My father, Peter Hugh Hufstader, who died April 19, is remembered warmly as an educator, sailor, good-government activist and friend. He was also, for many years, a dedicated single father and homemaker for my two younger sisters, Tot (Elizabeth) and Alice.

After our parents’ marriage ended, Tot and Alice stayed in Providence with Dad while my brother Chris and I went to live with Mom on the Vineyard. In the early days, my sisters were known collectively as the Little Girls, but that was soon shortened to the L.G., as in “Dad is bringing the L.G. to Woods Hole Friday so Mom can pick them up for the weekend.”

Chris and I would sometimes come home from school to see the L.G. on the Vineyard, or travel to Rhode Island to visit them and Dad. But their day-to-day life with him was a world of their own, unlike any other family we knew.

For one thing, all three went to school together — he as teacher-administrator, they as students never far from his watchful eye. Not only that, he was the only freshman English teacher at their school, meaning they both had to take his class. And while he was not about to show them the slightest favoritism on campus or in grading, vocabulary quizzes at breakfast were a common occurrence.

But there was also plenty of whimsy and joy after the schoolwork — and housework — was done. My sisters remember impromptu jug-band jam sessions with kitchen implements, singing with Dad as he played our grandfather’s old Steinway grand and listening to his dinner-table stories, so hilarious they laughed themselves out of their chairs.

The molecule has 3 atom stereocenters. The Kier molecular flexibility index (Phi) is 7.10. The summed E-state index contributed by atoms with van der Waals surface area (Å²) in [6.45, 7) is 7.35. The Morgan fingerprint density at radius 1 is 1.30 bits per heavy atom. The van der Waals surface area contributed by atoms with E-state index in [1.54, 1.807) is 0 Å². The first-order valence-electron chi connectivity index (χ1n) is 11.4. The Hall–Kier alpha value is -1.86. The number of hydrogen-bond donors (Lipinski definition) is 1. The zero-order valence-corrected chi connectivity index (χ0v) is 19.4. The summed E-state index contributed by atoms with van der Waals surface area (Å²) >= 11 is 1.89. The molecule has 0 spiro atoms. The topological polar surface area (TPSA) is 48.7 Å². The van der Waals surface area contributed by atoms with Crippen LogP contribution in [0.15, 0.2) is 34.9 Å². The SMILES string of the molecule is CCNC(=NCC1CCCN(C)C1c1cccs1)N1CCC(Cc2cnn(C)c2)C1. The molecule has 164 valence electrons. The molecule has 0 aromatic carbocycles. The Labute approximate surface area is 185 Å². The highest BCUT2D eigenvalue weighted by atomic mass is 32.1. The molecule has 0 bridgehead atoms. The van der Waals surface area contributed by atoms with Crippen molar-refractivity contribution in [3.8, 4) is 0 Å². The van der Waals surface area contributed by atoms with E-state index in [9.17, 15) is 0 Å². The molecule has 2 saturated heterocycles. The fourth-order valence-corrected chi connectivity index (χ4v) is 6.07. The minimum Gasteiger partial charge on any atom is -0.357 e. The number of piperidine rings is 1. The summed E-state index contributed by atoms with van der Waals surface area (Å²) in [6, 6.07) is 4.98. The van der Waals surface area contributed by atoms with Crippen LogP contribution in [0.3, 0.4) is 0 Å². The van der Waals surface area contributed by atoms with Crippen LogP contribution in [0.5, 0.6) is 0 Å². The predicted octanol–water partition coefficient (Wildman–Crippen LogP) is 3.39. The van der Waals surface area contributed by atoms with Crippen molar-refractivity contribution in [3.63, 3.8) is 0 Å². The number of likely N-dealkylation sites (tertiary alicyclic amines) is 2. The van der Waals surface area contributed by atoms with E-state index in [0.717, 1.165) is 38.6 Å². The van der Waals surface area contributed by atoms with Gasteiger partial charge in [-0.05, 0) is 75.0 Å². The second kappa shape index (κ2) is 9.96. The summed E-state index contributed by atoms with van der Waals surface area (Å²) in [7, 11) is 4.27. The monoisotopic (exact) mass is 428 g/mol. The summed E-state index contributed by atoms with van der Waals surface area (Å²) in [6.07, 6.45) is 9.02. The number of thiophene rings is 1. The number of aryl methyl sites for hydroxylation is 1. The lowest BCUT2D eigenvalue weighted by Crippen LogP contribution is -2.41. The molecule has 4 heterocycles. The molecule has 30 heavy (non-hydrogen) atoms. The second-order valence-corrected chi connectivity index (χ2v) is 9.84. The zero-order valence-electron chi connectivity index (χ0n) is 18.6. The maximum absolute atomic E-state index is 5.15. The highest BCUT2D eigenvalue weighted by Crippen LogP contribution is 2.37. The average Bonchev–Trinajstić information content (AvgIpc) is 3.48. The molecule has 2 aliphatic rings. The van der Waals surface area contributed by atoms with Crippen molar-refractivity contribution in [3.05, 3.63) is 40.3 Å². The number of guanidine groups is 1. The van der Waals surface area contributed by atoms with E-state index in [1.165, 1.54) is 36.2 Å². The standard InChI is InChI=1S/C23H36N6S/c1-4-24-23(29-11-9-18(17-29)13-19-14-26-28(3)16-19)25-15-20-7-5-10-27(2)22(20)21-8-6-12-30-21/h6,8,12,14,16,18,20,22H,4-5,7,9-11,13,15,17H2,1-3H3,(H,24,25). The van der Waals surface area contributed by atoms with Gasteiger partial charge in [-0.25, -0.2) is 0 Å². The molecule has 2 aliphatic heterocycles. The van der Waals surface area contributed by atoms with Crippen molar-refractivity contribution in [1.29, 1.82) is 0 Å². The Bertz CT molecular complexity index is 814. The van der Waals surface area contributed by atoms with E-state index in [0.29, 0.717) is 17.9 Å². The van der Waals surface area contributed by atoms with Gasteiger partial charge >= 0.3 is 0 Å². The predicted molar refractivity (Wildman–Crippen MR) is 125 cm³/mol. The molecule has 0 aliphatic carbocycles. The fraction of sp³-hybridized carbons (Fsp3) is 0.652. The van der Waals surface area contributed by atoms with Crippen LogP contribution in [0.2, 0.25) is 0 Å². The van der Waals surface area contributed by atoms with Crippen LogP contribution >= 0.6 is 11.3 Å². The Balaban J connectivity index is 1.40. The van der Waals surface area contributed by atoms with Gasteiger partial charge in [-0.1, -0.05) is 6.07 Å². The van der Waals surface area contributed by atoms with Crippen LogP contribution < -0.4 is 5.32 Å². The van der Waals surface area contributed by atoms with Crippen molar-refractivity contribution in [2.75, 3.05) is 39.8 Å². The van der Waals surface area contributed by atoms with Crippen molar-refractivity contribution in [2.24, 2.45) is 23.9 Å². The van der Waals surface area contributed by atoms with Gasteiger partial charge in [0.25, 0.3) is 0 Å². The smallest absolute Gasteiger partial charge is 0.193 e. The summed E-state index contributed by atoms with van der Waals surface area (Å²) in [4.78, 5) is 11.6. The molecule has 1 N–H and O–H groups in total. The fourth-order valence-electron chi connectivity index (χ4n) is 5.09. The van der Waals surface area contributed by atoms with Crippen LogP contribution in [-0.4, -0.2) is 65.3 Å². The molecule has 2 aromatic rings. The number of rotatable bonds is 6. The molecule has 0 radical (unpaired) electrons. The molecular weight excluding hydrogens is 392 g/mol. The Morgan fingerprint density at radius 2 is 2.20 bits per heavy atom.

The L.G. teamed up again to share this tribute at Dad’s funeral in Connecticut. Next month, we’ll all gather to spread his ashes on an outgoing tide. But we won’t forget the lessons we learned from P.H.H. This list by Alice and Tot is just a start.

Things Dad Taught Us:

Be on time.

Plan ahead.

Sing in tune.

Good writing comes from good thinking.

Embrace the plain style: Use simple words, and not too many of them, in the right order. And for heaven’s sake, get your commas and apostrophes right!

Mistakes are where the learning happens.

When making an omelet, 12 eggs is too many. Grape jelly is definitely not necessary. See mistakes and learning, above.

Be like Rudyard Kipling’s Rikki Tikki Tavi: When you’re curious about something, run and find out!

Words are fun. Sailing is fun. Music is fun. (Be sure to swing on two and four.) Family is fun.

Killer socks are key.

Grandad’s First Rule of Whittling: Always whittle AWAY from yourself!

Check the weather every day. Keep Eldridge’s Tide & Pilot Book ready to hand. And warn your family members what’s headed their way, even when you’re in Connecticut and they live in California.

When setting marks for yacht racing, favor the pin end by five degrees. It saves the committee boat’s paint.

The answer to the question “Should we reef?” is always YES.

There is power and meaning in knowing your family history.

Tell stories: the funnier the better. Sound effects and comic voices are mandatory.

Eighty-one is not too old to publish your first novel.

Remember birthdays. Share pictures. Write thank-you notes.

Be thoughtful and courteous to everyone, all the time, with no exceptions.

Finally: Always, always, always be there for the people you love.